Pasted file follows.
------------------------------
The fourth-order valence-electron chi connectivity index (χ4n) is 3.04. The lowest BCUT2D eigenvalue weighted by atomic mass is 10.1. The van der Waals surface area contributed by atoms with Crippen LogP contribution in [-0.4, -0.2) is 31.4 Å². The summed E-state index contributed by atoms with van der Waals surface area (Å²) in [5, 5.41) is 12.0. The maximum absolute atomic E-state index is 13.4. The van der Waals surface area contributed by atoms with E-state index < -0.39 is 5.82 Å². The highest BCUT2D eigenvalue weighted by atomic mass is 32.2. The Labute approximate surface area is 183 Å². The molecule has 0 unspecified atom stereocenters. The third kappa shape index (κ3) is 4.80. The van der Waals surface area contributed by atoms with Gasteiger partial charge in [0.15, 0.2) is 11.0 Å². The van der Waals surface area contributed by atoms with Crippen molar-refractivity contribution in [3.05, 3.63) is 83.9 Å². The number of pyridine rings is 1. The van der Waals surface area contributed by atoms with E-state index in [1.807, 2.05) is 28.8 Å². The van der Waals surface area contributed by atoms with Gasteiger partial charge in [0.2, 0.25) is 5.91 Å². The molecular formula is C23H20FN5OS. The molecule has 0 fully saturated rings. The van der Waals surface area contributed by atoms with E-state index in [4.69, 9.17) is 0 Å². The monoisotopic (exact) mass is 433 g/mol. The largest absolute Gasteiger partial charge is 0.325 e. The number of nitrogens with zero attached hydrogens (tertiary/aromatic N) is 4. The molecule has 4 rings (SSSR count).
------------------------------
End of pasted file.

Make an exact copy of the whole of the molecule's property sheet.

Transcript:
The fourth-order valence-electron chi connectivity index (χ4n) is 3.04. The lowest BCUT2D eigenvalue weighted by atomic mass is 10.1. The van der Waals surface area contributed by atoms with Crippen LogP contribution in [-0.4, -0.2) is 31.4 Å². The summed E-state index contributed by atoms with van der Waals surface area (Å²) in [5, 5.41) is 12.0. The maximum absolute atomic E-state index is 13.4. The van der Waals surface area contributed by atoms with E-state index < -0.39 is 5.82 Å². The highest BCUT2D eigenvalue weighted by atomic mass is 32.2. The Labute approximate surface area is 183 Å². The molecule has 0 unspecified atom stereocenters. The third kappa shape index (κ3) is 4.80. The van der Waals surface area contributed by atoms with Gasteiger partial charge in [0.15, 0.2) is 11.0 Å². The van der Waals surface area contributed by atoms with Crippen molar-refractivity contribution in [3.05, 3.63) is 83.9 Å². The number of pyridine rings is 1. The van der Waals surface area contributed by atoms with E-state index in [1.807, 2.05) is 28.8 Å². The van der Waals surface area contributed by atoms with Gasteiger partial charge in [0.2, 0.25) is 5.91 Å². The molecular formula is C23H20FN5OS. The molecule has 0 fully saturated rings. The van der Waals surface area contributed by atoms with E-state index in [4.69, 9.17) is 0 Å². The monoisotopic (exact) mass is 433 g/mol. The largest absolute Gasteiger partial charge is 0.325 e. The number of nitrogens with zero attached hydrogens (tertiary/aromatic N) is 4. The molecule has 4 rings (SSSR count).